Low Hanging Fruit

In another life, I was the Pastoral Business Manager for four Roman Catholic churches.   Not unlike other institutions that required fiscal responsibility, my position consisted of writing budgets for spending and programs, paying bills, and hiring and firing staff.  I didn’t hire the priests, however.  I always said that task was left to a higher power.  But even churches have to plan to pay the electric bill and everyone needed health insurance.  It was like running four little companies, and I loved it.  It made me closer to the parishioners who were once just friends and neighbors; now I was also a confidant and advisor.  It was one of the best jobs I ever had.images[1] (16)

Even though my position was not liturgical in nature and I wasn’t required to proselytize, it was inevitable conversations with parishioners and other lay religious would often go in that direction.   More often than not I would have to stop someone who would begin innocuously chatting about the weather but before I knew it would be confessing something and looking for absolution. I quickly learned to say “Hold on, you need to talk with Father Somebody”, and led them by the hand to continue the conversation with him.

I was a good listener, but even I knew my limitations.

My co-workers and I frequently all ate lunch together and had weekly meetings around a giant dining room table in the rectory.  The parish priest, the office manager, the liturgical planner, the funeral planner, the grounds keeper, the rectory housekeeper and I all sat at the same table; there was no hierarchy here.  We were a family of the faithful and shared what we had learned from our parishioners; who was in the hospital, who was getting married, who desperately needed a place to live and who was hungry, both literally and spiritually.

So it came as no surprise to anyone when the subject of what to say when we came upon the ‘low hanging fruit’ of our congregations; those who were questioning their faith and needed reassurance, or simply needed prayer.helping_hand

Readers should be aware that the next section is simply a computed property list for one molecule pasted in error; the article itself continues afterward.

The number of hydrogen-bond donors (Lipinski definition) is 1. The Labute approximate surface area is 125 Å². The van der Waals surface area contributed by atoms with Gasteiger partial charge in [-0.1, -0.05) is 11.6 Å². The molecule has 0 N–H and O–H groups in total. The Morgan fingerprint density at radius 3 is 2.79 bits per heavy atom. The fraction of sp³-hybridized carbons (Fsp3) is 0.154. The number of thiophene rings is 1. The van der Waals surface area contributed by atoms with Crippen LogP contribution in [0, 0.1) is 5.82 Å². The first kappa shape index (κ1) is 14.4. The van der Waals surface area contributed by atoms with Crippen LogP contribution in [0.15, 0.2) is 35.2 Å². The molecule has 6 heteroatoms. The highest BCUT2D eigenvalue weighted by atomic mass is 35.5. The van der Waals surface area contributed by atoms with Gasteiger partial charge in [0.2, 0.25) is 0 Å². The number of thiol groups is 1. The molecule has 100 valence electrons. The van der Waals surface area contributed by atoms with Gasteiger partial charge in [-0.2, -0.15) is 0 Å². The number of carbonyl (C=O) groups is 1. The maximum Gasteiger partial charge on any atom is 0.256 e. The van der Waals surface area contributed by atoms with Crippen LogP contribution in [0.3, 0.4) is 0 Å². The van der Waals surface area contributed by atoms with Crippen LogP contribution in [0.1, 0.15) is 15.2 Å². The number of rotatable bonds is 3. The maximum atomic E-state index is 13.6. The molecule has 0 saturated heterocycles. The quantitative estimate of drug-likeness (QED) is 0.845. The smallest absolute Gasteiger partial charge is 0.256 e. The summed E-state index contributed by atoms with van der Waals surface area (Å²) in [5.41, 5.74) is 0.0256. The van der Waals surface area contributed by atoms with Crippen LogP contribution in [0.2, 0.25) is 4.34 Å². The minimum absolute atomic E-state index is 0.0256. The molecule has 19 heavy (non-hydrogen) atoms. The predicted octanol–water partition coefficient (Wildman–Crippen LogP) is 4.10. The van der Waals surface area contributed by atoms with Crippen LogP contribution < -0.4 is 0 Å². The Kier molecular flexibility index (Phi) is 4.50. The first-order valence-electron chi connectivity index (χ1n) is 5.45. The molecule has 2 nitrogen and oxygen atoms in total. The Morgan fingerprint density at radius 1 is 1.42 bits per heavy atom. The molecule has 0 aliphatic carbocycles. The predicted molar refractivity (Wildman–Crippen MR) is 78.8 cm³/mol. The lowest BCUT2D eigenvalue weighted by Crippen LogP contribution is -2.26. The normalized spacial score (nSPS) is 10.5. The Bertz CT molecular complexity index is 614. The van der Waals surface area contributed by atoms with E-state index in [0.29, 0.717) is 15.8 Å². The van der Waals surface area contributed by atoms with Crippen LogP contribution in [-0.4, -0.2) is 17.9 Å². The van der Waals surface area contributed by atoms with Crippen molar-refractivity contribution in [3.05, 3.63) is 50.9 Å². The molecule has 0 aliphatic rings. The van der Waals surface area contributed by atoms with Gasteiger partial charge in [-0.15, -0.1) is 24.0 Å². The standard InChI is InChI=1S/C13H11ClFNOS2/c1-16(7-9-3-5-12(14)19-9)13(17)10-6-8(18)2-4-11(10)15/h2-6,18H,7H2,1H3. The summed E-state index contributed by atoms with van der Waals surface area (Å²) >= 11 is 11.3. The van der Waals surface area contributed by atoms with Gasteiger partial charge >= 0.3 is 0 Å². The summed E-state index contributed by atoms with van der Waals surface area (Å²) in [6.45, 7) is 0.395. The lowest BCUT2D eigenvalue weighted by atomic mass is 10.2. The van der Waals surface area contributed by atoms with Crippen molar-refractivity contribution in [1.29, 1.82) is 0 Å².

Spontaneous prayer is something I struggled with on a daily basis; it was not how I was raised in the ‘old’ church, praying aloud and seemingly off the top of my head.   The most I had prayer aloud was at the dinner table with my children, in hurried, monotone succession and without any thought as to what I was actually reciting – “Bless us oh Lord and these thy gifts which we are about to receive through thy bounty through Christ our Lord, Amen.”    Let’s eat.

It wasn’t until left the Church many years later that I began to understand what prayer was and what it really meant.  Praying is talking to God, whether it be pleading, singing, thanking or adoring.    Watching the majestic sunrises and sunsets at the Great Ontario, day after day, year after year, brought me a new found appreciation of what it really means to be spiritual.

My life is vastly different than it was at that time, nearly twenty years now past.    I am astounded this time has passed so quickly and had to double check the numbers.   But it is true, a testament to the fact that I can pray out loud and loudly at the drop of a hat, with meaning and with conviction.

These days I pray in fruit orchards.   Surrounded by apples trees, peaches and plum trees, the aroma of sweetness and fruit is both comforting and overwhelming.  My Dear Heart teaches me how to pick them.627665159_c3ed029236[1]

“Here sweetheart” he instructs while he pushes a ladder closer to a branch.  “Like this.”  His big, grizzled hands show me how to twist or merely pull the stone fruits as he stands atop a tall, metal ladder.  His skin is tan from years of farming and picking, and his teeth are white against them as he smiles at me while grabbing two to three red plums at a time while tossing them in a basket held below.

The orchard is bursting with the Lord’s bounty and I never really appreciated the work and care that went into the management of a farm.  Not unlike the low hanging fruit of my congregations of the past, I am assigned the literal task of picking the ‘low hanging fruit’ of the orchards.

After a few days go by, I am able to pick from the highest of the trees, stretching and standing on tip toe on 12 foot metal ladders, without fear of falling.  My prayers are filled with the appreciation and thankfulness to have made it to this chapter of my life, yet another new journey the Lord has set forth to me.

Life with another man who, along with me, knows the value of faithfulness, hard work and commitment, inspires me every day.  Smiling at me as he looked down with a prized, red plum that had been out of my reach in his hand, he said simply the words I know now were meant for me only and a message from the Lord himself.

“The harder the reach is, the sweeter the fruit will be, as it is the closest to the sun.  Never stop reaching.”

If he only knew.red

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